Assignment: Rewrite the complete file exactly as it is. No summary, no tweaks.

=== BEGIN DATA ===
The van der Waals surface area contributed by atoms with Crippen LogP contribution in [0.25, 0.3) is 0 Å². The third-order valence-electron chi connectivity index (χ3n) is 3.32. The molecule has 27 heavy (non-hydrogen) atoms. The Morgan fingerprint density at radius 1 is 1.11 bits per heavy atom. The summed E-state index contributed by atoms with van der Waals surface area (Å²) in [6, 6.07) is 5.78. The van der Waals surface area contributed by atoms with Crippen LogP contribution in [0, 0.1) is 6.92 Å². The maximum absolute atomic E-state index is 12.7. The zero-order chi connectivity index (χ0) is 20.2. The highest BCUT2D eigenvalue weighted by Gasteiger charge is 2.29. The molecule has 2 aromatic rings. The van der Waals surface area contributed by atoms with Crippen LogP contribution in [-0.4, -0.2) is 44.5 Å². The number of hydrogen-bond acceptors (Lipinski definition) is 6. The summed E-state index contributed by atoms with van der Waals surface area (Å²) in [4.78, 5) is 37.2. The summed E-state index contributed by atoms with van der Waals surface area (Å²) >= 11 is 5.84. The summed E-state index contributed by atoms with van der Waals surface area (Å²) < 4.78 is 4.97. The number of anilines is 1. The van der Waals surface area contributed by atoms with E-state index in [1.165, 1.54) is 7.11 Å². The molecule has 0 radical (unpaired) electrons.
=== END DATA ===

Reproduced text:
The van der Waals surface area contributed by atoms with Crippen LogP contribution in [0.25, 0.3) is 0 Å². The third-order valence-electron chi connectivity index (χ3n) is 3.32. The molecule has 27 heavy (non-hydrogen) atoms. The Morgan fingerprint density at radius 1 is 1.11 bits per heavy atom. The summed E-state index contributed by atoms with van der Waals surface area (Å²) in [6, 6.07) is 5.78. The van der Waals surface area contributed by atoms with Crippen LogP contribution in [0, 0.1) is 6.92 Å². The maximum absolute atomic E-state index is 12.7. The zero-order chi connectivity index (χ0) is 20.2. The highest BCUT2D eigenvalue weighted by Gasteiger charge is 2.29. The molecule has 2 aromatic rings. The van der Waals surface area contributed by atoms with Crippen LogP contribution in [-0.4, -0.2) is 44.5 Å². The number of hydrogen-bond acceptors (Lipinski definition) is 6. The summed E-state index contributed by atoms with van der Waals surface area (Å²) in [4.78, 5) is 37.2. The summed E-state index contributed by atoms with van der Waals surface area (Å²) >= 11 is 5.84. The summed E-state index contributed by atoms with van der Waals surface area (Å²) < 4.78 is 4.97. The number of anilines is 1. The van der Waals surface area contributed by atoms with E-state index in [1.165, 1.54) is 7.11 Å². The molecule has 0 radical (unpaired) electrons.